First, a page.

The first patient was a 65-year-old female, suffering from an oesophageal carcinoma of the cricopharyngeal junction, who underwent a transhiatal oesophagolaryngopharyngeal resection with bilateral neck dissection. The second patient, a 70-year-old female, also underwent transhiatal oesophagolaryngopharyngeal resection and bilateral neck dissection for a hypopharyngeal carcinoma. Lastly, the third patient was a 63-year-old male who was subjected to transhiatal oesophagectomy and total thyroidectomy for a carcinoma of the lower third of the oesophagus and a concomitant toxic goiter. Permanent tracheostomy was considered mandatory in patients 1 and 2, as their tumour directly invaded larynx. In the 3rd patient transhiatal oesophagectomy was combined with total thyroidectomy for a toxic goiter, which was firmly attached to the oesophagotracheal groove rendering the patient vulnerable to hypoparathyroidism. The continuity of the alimentary tract was restored by right colon interposition and anastomosis to the pharynx in patient 1, whereas in patient 2 and 3 an immediate cervical pharyngogastric and oesophagogastric anastomosis was performed respectively.

Taking into account the extensive neck dissection required for these surgical procedures, all patients were deemed high risk for inadvertent damage to the parathyroid glands and the subsequent development of hypoparathyroidism postoperatively. Therefore, it was decided that they should be submitted to parathyroid autotransplantation. During surgery the two upper parathyroid glands were identified, resected and stored in sterile iced saline until completion of the operation. Pathological examination confirmed their accurate identification and multiple frozen sections of the surrounding fatty tissue precluded the presence of malignancy. Then, the two parathyroids were sliced in pieces of 1 × 3 mm in diameter, and three to four grafts were implanted on separate muscle pockets in the sternocleidomastoid muscle or, in the 3rd case, in the non-dominant forearm. A total of 20 pieces were grafted in every patient. Each muscle pocket was re-approximated using non-absorbable sutures.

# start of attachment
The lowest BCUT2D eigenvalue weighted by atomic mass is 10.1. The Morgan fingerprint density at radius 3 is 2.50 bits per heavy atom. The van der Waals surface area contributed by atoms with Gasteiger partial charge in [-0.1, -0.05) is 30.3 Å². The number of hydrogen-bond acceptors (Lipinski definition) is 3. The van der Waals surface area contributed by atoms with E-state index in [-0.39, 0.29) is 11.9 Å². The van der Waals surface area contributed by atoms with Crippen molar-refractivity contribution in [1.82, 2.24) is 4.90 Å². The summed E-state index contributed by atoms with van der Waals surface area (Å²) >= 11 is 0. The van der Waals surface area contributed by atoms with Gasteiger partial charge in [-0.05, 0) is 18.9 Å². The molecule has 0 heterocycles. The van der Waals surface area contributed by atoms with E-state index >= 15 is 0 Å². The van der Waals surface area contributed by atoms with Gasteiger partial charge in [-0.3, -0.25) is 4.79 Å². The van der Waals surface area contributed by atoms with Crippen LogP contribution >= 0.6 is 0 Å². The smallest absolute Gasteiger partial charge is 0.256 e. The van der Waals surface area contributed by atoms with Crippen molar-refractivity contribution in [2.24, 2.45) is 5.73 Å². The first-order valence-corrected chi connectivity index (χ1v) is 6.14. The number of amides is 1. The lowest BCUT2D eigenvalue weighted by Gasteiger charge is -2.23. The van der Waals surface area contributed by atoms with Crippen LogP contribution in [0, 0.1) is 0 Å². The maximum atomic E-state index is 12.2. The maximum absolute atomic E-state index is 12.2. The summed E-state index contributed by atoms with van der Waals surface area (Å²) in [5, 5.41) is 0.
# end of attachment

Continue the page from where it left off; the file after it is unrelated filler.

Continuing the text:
Pathological examination confirmed that at least 2 parathyroids had been excised en bloc with the resected surgical specimen (the two inferior glands were identified in cases 1 and 3, and three glands in case 2).

Calcium and phosphorus serum levels were closely monitored postoperatively. In case 2 calcium gluconate was administered intravenously, on postoperative day 2, to treat a calcium level drop to 7.2 mg/dl, which was normalised 24 hours later. In all three patients the serum intact PTH (parathormone) levels increased progressively. PTH levels had been restored to normal by the fourth postoperative week, allowing us to wean the patients off calcium and vitamin D3 supplementation. No further PTH fluctuations were noted in the patients' follow-up visits over the next 6 months, which was considered indicative of excellent parathyroid graft function [Figure 1]. Moreover, serum calcium and phosphorus levels remained normal throughout the entire 6-month postoperative follow-up period. The patients' preoperative attributes and postoperative course are summarised in Table 1.
Figure 1

Postoperative intact PTH levels of the three patients. Postoperative intact PTH levels of the three patients (normal range 15-65 pg/ml, 2nd generation PTH Cobas e411 assay, Roche Diagnostics, Mannheim, Germany).

Table 1

Patients' demographics, diagnosis, management and postoperative course.